The risk of bias will be assessed using the methods recommended in the Cochrane risk of bias assessment tool ; assessment includes 6 domains; selection, attention, reporting, performance, attrition, and other bias. Judgments will be used to determine whether the bias is a high-risk or low-risk bias, is unclear due to insufficient information, or is a potential bias. The Jadad guideline will be used to assess the quality of individual studies [ ]. The author (RM) and supervisor (KM) will discuss and resolve any bias and come to a consensus should there be any disagreement.
Following initial data analysis, we will evaluate the level of heterogeneity based on I2  and Q tests. If the I2 is moderate (I2≥ 50%), we will explore the source of heterogeneity by performing subgroup analysis [ ]. This will be based on the form of vitamin D, its dosage, BMI, study quality, the origin of the study, age, and the duration of the intervention.
Publication bias among the included studies will be assessed and visualized graphically through funnel plots  if there are more than 10 studies included in the meta-analysis. In case of no publication bias, the funnel plot will form a symmetrical (ie, inverted) funnel. In contrast, if bias is present due to smaller studies without statistically significant effects, the funnel plot will show an asymmetrical shape.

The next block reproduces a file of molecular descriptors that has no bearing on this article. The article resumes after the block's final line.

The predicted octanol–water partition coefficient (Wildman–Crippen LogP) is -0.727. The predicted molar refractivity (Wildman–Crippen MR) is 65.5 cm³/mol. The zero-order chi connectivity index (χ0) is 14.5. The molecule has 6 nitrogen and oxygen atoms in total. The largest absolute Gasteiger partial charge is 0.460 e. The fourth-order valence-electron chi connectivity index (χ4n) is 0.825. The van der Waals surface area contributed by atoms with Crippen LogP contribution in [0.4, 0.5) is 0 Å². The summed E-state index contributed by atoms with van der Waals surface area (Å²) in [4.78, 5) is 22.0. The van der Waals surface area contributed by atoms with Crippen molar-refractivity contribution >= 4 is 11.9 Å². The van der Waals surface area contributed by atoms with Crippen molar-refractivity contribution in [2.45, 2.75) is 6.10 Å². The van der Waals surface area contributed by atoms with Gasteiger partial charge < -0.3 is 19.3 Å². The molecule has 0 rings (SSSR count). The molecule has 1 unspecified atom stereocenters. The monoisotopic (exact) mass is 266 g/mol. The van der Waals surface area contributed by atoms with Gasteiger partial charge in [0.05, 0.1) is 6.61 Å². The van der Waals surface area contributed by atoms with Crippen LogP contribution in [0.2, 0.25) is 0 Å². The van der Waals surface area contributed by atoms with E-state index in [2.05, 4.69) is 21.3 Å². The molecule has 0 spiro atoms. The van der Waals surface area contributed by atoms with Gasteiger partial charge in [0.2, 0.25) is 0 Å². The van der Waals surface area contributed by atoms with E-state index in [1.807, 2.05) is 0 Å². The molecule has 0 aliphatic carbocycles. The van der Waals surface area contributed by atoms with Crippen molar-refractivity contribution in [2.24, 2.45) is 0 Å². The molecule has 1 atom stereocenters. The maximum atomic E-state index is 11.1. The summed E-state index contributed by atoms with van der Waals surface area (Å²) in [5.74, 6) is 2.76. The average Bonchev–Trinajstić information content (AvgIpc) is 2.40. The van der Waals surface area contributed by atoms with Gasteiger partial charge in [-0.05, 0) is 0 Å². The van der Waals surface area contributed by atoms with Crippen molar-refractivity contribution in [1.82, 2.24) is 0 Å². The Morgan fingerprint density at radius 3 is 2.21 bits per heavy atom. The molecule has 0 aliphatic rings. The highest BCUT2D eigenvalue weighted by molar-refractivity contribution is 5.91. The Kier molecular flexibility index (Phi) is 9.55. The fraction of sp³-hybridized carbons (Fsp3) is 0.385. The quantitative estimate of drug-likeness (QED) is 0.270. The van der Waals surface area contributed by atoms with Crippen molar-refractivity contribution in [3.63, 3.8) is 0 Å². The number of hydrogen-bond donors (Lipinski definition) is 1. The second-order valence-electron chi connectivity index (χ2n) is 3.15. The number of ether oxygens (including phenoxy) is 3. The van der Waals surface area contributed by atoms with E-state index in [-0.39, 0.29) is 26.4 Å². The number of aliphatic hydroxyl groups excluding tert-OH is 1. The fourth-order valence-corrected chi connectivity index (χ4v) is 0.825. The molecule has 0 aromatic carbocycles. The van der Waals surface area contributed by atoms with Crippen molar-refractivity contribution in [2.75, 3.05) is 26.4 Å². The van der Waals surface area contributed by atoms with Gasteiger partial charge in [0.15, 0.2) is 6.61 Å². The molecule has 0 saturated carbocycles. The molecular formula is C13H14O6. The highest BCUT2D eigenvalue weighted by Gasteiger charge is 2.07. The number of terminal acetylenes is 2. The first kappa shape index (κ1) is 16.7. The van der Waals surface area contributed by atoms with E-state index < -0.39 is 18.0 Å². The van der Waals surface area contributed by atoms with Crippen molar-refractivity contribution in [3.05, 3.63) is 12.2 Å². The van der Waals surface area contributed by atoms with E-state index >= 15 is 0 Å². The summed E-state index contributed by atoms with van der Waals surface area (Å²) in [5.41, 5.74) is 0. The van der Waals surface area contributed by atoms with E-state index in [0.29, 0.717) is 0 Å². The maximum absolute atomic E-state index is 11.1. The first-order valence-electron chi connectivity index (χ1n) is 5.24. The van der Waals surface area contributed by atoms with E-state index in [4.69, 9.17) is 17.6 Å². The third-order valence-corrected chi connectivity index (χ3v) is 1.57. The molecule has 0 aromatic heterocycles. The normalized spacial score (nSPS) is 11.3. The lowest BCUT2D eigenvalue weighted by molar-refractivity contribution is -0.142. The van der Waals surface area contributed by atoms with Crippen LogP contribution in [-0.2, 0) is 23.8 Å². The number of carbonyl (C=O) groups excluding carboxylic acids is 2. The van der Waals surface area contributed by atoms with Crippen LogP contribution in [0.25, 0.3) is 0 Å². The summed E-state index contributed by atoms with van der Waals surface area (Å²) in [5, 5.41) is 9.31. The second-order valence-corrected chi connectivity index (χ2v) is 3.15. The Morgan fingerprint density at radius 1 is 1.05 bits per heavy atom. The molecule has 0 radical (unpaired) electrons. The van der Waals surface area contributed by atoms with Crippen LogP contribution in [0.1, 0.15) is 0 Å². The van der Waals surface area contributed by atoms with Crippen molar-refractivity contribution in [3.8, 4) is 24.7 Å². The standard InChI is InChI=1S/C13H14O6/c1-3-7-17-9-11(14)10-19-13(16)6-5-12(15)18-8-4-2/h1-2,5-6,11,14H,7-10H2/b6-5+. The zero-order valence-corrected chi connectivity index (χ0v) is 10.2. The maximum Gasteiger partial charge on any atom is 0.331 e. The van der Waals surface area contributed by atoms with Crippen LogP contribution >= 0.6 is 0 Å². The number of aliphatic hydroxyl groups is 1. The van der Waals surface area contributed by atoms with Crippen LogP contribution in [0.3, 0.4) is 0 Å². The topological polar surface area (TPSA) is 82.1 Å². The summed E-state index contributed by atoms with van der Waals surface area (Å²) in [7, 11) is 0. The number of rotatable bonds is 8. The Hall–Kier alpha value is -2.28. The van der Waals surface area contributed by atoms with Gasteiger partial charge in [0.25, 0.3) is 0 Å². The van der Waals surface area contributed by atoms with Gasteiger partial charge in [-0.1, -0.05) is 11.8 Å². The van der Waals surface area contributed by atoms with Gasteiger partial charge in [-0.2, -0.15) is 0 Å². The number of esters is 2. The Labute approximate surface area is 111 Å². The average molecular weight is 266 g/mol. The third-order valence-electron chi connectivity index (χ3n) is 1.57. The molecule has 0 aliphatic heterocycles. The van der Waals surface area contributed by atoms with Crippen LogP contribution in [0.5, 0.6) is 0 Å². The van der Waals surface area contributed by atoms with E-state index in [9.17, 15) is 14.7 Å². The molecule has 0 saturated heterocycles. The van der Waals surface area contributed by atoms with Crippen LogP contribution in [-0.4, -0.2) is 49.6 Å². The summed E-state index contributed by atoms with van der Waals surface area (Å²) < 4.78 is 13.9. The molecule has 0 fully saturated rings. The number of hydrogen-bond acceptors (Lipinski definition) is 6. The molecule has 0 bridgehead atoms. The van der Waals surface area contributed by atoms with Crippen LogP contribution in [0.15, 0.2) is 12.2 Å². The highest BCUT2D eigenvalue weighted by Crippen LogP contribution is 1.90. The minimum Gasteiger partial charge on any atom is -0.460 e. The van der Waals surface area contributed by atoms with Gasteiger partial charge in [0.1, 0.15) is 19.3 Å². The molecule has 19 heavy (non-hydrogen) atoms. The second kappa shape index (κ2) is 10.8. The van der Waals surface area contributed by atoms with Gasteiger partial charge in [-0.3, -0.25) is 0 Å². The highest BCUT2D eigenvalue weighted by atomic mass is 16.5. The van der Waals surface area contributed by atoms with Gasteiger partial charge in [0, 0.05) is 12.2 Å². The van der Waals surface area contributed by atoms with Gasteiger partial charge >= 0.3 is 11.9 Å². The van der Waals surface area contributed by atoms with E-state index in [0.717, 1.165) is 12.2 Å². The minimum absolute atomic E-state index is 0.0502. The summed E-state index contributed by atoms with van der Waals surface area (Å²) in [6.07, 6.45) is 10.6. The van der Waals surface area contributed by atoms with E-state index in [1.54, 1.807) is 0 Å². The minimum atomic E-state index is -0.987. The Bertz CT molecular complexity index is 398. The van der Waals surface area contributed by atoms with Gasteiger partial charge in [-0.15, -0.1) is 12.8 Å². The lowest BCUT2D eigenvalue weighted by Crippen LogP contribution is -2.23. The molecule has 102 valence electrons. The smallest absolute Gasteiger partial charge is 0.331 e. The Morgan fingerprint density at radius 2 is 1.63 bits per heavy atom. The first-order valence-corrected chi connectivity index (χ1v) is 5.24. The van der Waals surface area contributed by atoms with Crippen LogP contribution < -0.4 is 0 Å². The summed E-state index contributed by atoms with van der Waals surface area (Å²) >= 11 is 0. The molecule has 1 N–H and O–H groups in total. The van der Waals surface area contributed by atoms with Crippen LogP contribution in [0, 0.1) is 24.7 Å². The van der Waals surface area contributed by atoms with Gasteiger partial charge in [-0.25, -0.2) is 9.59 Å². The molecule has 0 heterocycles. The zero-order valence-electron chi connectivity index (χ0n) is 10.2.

Sensitivity analyses will be performed to evaluate the robustness and stability  of our effect size by using one study exclusion approach at a time based on the study with a high risk of bias, small sample size, or the largest sample size.
Certainty of Evidence
We will evaluate the certainty of our evidence by using the Grading of Recommendations, Assessment, Development, and Evaluations (GRADE) approach  using the web-based GRADEprofiler. This approach takes into consideration the risk of bias, imprecision, inconsistency, indirectness, publication bias, and effect size. The evidence will be rated as low, moderate, or high based on 2 independent reviewers’ ratings. The overall findings will be presented in a summary of the findings table.
Statistical analysis will be conducted using the Review Manager (RevMan; version 5.4; Cochrane Collaboration). Each study reviewer (RM and KM) will independently extract data as mean, SD, and sample size in each group. Where mean and SD values are not reported, the estimation will be made using a web-based calculator by Hozo et al . The forest plots will be used to determine the pooled estimates and classify the level of heterogeneity based on I2 and P values [ ]. The estimated pool will be reported as either mean difference or standardized mean difference and 95% CIs.
Furthermore, a chi-square test (χ2) and I2 will assess the heterogeneity among the included studies [, ]. An I2 of 0% to 50% will be considered low to minimal heterogeneity, while an I2 above 50% will be considered moderate heterogeneity.
Consistently, sources of heterogeneity will be explored through subgroup analysis, and sensitivity analysis will be used to assess the stability of the re-analyzed pool estimates. P<.05 will be considered statistically significant. In case meta-analysis cannot be performed due to insufficient data or the number of studies, qualitative synthesis will be performed .
There will be no involvement from patients and the public in this study. This study synthesizes data from studies that were already peer-reviewed and published. Thus, no ethical approval is required.